August 28, 2009

Blood, Banter and Basterds: Tarantino's Back

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It’s not hard to poke fun at Quentin Tarantino’s distinctive writing style: Choose an obscure pop culture reference, have two odd characters argue about it over coffee, have one provide a radically new interpretation of the reference and throw in as much profanity, sexual slang and the n-word as possible (maybe have one of them comment on the quality of the coffee.) When writing by a particular auteur gets so predictable, it is either a welcome expectation by longtime fans or a glaring revelation that an artist has run out of steam and is fumbling at the frayed bottom of his bag of tricks.
What is certain is that Tarantino knows how to dial down and tell a story. He can wrest a tale from the annals of reality without unrealistic gallons of dripping blood or gimps in basements or crazy katana-wielding blondes, and with good old-fashioned characterization, i.e. normal people in abnormal circumstances fighting to get out or in or through. Here is where his much-touted, long-awaited WWII film, Inglourious Basterds, succeeds. Yes, the title of the film is a reference to a ’70s film. Yes, there’s an annoying intro. There’s also some hogwash about a crack squad of expert killers, the Basterds, under the command of Lt. Aldo Raine (a hysterically hicked-out Brad Pitt) who are sanctioned to drop into occupied Europe before D-Day and kill Nazis at random. There are “chapters,” and chronology is messed with a little, but the opening scene is one of the best in recent cinematic history.
It features an understated but magnificent performance by relative unknown Christoph Waltz, who plays SS Colonel Hans Landa, nicknamed “The Jew Hunter” for his uncanny ability to apply his detective skills to sniff out which families in France are harboring Jewish refugees. Landa arrives at the dairy farm of a Frenchman and casually chats him up in a scene of such hidden tension and lurking evil that nail-biting is induced. An otherwise good man learns through calculated nuance that the Colonel knows he is hiding Jews, and he reveals the truth for the sake of his family. Landa murders all but one, Shosanna (beautiful new comer Melanie Laurent), who flees for her life.
Shosanna creates the other plot arc of the film, as she inevitably comes into contact with a young German sniper named Zoller (Daniel Brühl), totally smitten with her, who awkwardly places her in the position of hosting the entire German high council, including Hitler, at a propaganda film premiere in her newly acquired cinema. She plots an act of revenge as Lt. Raine and the Basterds swiftly approach with their own assassination ideas in mind. Diane Krueger proves she has some acting mettle as well as the German double agent for the Allies, Bridget von Hammersmark, a reputedly famous German film actress who provides the Basterds with the information about the premiere, where the expected showdown takes place, with unexpected twists.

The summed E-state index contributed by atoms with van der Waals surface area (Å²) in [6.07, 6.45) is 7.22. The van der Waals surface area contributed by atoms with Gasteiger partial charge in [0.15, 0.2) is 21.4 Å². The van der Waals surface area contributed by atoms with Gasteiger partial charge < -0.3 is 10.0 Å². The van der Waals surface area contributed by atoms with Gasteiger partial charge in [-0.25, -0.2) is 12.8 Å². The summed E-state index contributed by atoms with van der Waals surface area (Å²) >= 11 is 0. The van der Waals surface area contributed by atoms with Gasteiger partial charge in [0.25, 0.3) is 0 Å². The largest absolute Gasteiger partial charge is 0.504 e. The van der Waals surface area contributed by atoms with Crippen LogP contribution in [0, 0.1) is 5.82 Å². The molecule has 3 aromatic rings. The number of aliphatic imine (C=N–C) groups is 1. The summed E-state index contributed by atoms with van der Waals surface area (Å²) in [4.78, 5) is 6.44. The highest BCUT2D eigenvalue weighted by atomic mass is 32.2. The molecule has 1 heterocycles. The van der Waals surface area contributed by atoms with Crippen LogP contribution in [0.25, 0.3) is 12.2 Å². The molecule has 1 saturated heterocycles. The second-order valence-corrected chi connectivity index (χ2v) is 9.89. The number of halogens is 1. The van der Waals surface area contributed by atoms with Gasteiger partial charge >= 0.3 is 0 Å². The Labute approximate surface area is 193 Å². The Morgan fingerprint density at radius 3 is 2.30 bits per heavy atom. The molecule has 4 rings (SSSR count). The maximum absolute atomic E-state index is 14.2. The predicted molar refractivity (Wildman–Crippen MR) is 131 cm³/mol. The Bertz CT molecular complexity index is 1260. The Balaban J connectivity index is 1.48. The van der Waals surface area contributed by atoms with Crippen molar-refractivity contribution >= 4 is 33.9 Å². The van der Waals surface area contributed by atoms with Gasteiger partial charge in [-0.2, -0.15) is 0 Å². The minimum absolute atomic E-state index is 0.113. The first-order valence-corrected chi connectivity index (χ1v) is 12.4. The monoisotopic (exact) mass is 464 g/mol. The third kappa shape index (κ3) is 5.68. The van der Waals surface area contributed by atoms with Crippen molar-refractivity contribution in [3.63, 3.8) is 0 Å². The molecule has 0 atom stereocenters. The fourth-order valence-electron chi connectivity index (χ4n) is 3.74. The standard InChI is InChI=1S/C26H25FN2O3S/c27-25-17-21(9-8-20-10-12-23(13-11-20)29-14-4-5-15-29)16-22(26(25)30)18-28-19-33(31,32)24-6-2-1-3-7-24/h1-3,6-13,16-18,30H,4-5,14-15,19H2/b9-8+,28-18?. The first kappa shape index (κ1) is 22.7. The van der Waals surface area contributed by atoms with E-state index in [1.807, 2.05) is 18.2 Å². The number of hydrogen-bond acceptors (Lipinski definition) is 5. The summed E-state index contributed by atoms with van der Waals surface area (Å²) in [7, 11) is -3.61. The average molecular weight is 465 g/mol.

The set-up is great for a final action reel, but the beauty of the film comes in the way people talk to each other. The rhythms of dialogue are perfectly constructed, and the audience laughs hardest at Lt. Raine’s attempt at Italian, at Colonel Landa’s odd exclamation of an American catchphrase, at the peculiarly proprietary humming of the British.
As proven twice before in 1996’s From Dusk Til Dawn, which bears Tarantino’s scriptwriting credit, and 2007’s Grindhouse double feature (the Death Proof half was directed by Tarantino) no one writes dialogue like good old Q, and no one upstages him in action direction more than Robert Rodriguez. Perhaps consulting his longtime friend and collaborator in orienting the pacing and camera angles of Basterds may have done some good. Or, maybe, they couldn’t be salvaged at all.
The cartoonish, regrettably “trademark” Tarantino comedy-violence just didn’t seem to work in this film. For every bright red scalped head, close-zoom of a swastika carved into a forehead or chaotic Mexican standoff, the jarring tone furrows brows and induces gag. Tarantino has a history of bringing out the humor in an otherwise gruesome situation, and although this film has the existing aura of being a surreal revisionist tale where anything goes, too much care is put into crafting characters and meaningful dialogue. Too much delicacy exists in the film, as the audience is treated to nuanced character acting and subtlety of facial mannerism only to see someone erupt in a shower of blood or have their head beaten in with a bat. Tarantino has filmed and advertised a film as a wacky vendetta against Nazis for their cruelty to Europe’s Jews and others, and rewritten history to reflect that. Why? He crafted an expert film about people and their tribulations and relationships during a brutal period of the past. But he forgot that Nazis are people too.